So, the solution? Make your own! I can see I have lost some of you already, thinking that making your own granola is along the lines of sewing your own clothes- why bother, right? Making your own allows you to control the ingredients, so you don't end up with less than your favorite granola. It's much more economical, and it's a very healthy snack. I love Molly Wizenberg's article on making your own granola in the June issue of Bon Appetit. She humorously describes the bad raps we granola makers get at times. Read here for a great article and recipe.
My favorite recipe deviates from hers, and is found in the almost ubiquitous Better Homes and Gardens Cookbook. If you have one of these, make this tonight! It is simple, fairly quick, and creates a granola that strikes an almost perfect balance between crunchy and chewy. Because I only like dried fruit in granola I don't eat with yogurt, I like this basic recipe for its simplicity and honey flavor. There are options at the end for changing up the recipe, but being the person I am, I usually stick to the basic method and recipe I love.
Adapted from the Better Homes & Gardens Cookbook
2 c. old fashioned rolled oats
1 c. chopped nuts
1/4 c. wheat germ
1/2 c. either raw sunflower seeds or pumpkin seeds, or a combination of both
3 oz. honey
1 oz. maple syrup
2 Tb. flavorless oil, such as canola
Preheat your oven to 300 F. Prepare a large banking pan with aluminum foil or parchment paper. Mix all dry ingredients together. Stir together the wet ingredients. Pour the wet over the dry and mix.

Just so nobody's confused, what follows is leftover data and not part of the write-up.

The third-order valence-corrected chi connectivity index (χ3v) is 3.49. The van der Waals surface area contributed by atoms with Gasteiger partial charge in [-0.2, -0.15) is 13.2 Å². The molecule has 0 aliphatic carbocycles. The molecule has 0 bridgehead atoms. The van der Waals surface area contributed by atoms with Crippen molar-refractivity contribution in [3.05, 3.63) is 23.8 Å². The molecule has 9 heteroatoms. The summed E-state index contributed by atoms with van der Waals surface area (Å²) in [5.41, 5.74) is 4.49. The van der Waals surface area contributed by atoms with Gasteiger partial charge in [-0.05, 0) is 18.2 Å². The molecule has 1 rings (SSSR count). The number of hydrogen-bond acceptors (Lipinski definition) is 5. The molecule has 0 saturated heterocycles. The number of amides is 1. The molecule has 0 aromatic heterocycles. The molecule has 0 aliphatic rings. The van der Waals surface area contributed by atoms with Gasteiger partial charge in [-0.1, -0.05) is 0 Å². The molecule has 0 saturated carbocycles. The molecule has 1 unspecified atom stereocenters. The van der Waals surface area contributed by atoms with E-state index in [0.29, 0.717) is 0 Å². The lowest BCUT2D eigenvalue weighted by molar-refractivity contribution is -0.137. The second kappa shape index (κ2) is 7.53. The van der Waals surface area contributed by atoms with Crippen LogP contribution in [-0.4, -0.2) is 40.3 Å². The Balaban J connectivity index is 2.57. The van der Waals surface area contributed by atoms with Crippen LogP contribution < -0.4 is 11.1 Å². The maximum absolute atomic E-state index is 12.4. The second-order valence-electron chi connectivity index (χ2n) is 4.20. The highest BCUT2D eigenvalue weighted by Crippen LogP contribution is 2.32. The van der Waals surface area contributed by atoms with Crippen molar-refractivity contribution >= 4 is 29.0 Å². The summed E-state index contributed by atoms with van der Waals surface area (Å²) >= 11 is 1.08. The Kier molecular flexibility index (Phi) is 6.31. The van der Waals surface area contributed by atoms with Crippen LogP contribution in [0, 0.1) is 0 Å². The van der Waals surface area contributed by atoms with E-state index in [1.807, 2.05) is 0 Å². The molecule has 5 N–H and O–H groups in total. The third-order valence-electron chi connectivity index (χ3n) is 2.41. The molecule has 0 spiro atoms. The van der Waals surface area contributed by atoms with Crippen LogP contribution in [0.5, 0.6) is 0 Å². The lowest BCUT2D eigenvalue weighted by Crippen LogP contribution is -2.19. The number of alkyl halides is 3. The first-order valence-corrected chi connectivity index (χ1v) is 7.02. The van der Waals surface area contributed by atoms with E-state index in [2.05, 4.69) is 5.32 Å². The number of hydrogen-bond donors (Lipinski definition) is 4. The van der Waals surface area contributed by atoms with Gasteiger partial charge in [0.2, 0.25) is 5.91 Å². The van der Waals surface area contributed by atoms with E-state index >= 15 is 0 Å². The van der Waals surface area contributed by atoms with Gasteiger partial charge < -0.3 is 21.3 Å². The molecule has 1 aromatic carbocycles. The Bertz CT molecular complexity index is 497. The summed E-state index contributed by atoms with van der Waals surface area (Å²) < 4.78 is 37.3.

Pour the granola into the prepared baking pan and bake for 25 minutes, stirring halfway through.
Take the granola out of the oven and pour onto a sheet of wax or parchment paper to allow to cool.
- I am intentionally vague on the nuts. I usually use whatever I have on hand, be it walnuts, almonds, pecans, or a combination of the three. Use your favorite, or if you're not into chopping nuts, buy the bagged, pre-chopped kind.
- In regards to the liquids, the ounce measurements are not exact. I typically fill a 1 cup measuring cup with mostly honey and a little maple syrup. A half and half ratio usually results, to me, in not as good a flavor, and using all honey usually makes it taste too stale after a couple days. I find the approximate 3:1 ratio just right. I have also tried molasses, but the honey/maple syrup combo is my favorite.
- The granola clumps as it cools.
- If you do want dried fruit in your granola, put it in after it has baked, lest you end up in the dentist's office with a broken tooth.
- For added health benefits, try putting in some ground flax seeds. I usually try to put in a couple tablespoons.